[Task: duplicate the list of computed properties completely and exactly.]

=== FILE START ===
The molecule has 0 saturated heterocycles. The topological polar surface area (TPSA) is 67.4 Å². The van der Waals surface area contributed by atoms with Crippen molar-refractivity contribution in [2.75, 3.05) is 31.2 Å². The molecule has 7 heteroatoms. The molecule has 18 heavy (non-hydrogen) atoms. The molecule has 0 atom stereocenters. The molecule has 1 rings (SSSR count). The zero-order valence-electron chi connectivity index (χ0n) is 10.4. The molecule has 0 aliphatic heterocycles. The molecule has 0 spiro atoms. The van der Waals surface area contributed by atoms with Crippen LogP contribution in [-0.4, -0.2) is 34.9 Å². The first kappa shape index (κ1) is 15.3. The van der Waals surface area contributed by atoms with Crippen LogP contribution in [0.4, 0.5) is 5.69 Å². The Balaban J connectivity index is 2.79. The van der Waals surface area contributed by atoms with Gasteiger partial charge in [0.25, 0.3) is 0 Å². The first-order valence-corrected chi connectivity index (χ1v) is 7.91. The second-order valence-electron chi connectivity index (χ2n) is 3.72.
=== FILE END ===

The molecule has 0 saturated heterocycles. The topological polar surface area (TPSA) is 67.4 Å². The van der Waals surface area contributed by atoms with Crippen molar-refractivity contribution in [2.75, 3.05) is 31.2 Å². The molecule has 7 heteroatoms. The molecule has 18 heavy (non-hydrogen) atoms. The molecule has 0 atom stereocenters. The molecule has 1 rings (SSSR count). The zero-order valence-electron chi connectivity index (χ0n) is 10.4. The molecule has 0 aliphatic heterocycles. The molecule has 0 spiro atoms. The van der Waals surface area contributed by atoms with Crippen LogP contribution in [-0.4, -0.2) is 34.9 Å². The first kappa shape index (κ1) is 15.3. The van der Waals surface area contributed by atoms with Crippen LogP contribution in [0.4, 0.5) is 5.69 Å². The Balaban J connectivity index is 2.79. The van der Waals surface area contributed by atoms with Gasteiger partial charge in [0.25, 0.3) is 0 Å². The first-order valence-corrected chi connectivity index (χ1v) is 7.91. The second-order valence-electron chi connectivity index (χ2n) is 3.72.